align=”right” To restore self-government, which the establishment stands against, and some believe Trump stands for, will require time, energy, and using the one power left to the people: voting. 

To restore self-government, which the establishment stands against, and some believe Trump stands for, will require time, energy, and using the one power left to the people: voting. There is no choice between Democrat and Republican, since the Flight 93 Election argument still holds true. But there can be a choice between establishment and serious Republicans. President Trump should continue to reject conventional politics and make it clear that he will remain neutral in the primaries but support whomever wins each GOP nomination. In short, he should promote a vigorous primary process and self-government.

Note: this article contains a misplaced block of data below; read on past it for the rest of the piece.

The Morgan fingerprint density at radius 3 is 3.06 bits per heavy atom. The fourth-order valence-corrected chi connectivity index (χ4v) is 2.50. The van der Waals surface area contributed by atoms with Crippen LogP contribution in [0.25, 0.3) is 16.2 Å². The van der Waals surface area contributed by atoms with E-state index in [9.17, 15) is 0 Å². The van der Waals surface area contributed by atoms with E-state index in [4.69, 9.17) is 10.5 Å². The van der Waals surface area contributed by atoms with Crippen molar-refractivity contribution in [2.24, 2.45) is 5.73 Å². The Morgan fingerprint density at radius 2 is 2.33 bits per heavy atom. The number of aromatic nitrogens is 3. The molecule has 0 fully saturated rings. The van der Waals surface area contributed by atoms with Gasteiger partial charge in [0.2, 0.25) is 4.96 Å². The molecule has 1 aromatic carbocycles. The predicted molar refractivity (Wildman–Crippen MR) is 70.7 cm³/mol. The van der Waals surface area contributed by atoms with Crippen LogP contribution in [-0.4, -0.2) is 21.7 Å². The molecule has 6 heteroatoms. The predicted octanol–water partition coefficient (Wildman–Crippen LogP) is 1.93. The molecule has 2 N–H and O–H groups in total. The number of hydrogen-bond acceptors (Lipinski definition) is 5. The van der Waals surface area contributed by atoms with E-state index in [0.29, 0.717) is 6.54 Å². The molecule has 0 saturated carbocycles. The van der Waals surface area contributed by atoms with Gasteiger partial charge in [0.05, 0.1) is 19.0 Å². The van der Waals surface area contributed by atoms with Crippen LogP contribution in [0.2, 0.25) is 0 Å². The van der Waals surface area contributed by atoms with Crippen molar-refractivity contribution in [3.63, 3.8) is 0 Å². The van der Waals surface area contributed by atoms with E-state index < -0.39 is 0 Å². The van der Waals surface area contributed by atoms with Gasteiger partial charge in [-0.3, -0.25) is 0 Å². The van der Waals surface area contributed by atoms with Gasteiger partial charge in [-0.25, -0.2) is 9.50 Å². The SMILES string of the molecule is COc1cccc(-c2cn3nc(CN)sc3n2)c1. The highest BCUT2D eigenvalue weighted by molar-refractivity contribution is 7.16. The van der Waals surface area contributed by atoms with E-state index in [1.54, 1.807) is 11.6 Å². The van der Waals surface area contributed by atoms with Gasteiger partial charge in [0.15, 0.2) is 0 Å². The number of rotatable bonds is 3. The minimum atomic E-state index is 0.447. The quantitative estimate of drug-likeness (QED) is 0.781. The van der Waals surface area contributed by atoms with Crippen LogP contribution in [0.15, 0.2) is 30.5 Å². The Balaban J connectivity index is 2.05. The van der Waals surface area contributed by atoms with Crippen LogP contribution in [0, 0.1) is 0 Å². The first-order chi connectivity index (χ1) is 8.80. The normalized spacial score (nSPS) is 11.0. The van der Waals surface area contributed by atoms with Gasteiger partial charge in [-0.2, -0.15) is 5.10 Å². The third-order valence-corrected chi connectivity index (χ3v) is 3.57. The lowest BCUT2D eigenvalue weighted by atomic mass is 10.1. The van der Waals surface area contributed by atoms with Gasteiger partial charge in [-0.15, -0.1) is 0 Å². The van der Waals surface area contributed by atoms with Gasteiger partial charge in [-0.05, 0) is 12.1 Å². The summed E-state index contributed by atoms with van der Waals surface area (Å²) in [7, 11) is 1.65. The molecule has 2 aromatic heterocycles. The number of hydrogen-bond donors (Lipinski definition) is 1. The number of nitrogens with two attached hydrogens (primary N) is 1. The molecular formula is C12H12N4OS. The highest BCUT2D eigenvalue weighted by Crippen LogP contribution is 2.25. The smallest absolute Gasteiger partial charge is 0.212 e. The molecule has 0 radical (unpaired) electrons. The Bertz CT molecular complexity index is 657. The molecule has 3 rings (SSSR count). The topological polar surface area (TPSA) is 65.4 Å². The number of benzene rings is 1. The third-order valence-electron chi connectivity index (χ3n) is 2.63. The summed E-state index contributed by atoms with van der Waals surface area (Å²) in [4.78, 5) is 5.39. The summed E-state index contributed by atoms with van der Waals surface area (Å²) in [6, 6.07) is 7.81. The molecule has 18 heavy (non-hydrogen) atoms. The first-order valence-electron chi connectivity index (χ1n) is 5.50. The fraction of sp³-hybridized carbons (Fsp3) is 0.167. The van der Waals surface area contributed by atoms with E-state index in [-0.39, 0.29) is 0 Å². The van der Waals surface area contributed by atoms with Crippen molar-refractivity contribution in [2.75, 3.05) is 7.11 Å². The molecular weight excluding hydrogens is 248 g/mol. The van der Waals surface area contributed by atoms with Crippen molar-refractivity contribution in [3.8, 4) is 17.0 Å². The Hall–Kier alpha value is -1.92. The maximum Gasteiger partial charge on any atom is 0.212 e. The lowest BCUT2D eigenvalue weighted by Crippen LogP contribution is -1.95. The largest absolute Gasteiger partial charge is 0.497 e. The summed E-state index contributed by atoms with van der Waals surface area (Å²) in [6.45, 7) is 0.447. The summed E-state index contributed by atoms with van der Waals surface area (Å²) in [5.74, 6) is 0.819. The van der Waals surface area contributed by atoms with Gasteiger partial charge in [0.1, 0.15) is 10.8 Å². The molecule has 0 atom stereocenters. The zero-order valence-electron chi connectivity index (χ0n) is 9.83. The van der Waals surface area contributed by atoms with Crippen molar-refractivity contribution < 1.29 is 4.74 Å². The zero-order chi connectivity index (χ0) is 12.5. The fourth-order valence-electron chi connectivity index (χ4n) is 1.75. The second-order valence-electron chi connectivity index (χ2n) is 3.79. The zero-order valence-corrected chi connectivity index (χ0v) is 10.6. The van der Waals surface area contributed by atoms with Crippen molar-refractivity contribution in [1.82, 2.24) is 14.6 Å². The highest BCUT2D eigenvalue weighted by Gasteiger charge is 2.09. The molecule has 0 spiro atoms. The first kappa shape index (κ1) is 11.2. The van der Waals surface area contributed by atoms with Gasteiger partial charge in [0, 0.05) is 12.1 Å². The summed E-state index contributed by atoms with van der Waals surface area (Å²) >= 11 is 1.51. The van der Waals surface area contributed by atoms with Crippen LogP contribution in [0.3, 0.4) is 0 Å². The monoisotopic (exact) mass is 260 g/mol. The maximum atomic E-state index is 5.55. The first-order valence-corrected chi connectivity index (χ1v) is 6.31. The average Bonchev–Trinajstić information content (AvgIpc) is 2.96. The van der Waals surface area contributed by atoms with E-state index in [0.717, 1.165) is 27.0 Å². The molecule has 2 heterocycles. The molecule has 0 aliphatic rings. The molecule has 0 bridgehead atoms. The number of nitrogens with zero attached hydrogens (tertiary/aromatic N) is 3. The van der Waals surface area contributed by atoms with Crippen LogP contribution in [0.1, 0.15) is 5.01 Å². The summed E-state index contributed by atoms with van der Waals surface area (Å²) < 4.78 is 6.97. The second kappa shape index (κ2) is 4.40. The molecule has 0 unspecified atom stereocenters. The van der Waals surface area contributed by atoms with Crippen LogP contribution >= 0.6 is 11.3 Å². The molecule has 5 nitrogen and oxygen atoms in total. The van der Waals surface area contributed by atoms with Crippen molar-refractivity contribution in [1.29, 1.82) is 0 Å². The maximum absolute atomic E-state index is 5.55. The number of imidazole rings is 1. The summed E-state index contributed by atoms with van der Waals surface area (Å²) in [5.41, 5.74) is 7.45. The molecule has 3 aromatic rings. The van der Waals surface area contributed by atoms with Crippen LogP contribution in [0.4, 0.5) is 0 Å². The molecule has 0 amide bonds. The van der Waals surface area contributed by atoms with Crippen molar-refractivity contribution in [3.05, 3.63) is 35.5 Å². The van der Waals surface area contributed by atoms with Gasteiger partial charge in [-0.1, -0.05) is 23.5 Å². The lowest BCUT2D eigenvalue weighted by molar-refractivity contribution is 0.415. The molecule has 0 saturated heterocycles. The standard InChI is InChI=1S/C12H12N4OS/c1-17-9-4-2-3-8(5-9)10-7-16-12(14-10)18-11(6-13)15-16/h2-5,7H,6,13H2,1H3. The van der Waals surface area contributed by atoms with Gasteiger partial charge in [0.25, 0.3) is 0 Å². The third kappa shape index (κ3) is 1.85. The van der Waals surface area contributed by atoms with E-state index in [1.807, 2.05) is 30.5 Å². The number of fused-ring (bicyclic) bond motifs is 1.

Trump made the point before being elected in 2016 that this movement is about replacing a failed and corrupt political establishment with a new government controlled by the American people. As he said,

The only thing that can stop this corrupt machine is you, the only force strong enough to save our country is us, the only people brave enough to vote out this corrupt establishment is you, the American people.

The election of Donald Trump has always been more about politics than policy. Restoring the rule of law requires restoring the Congress to a functioning branch of government.

There is only one way to do this: show Americans just how useless and enamored of the progressive administrative state the establishment Republicans are, and motivate Americans to take back their Congress and restore it to its constitutional aims. Senator Paul and President Trump seem to understand this, and this is what the 2018 election is all about.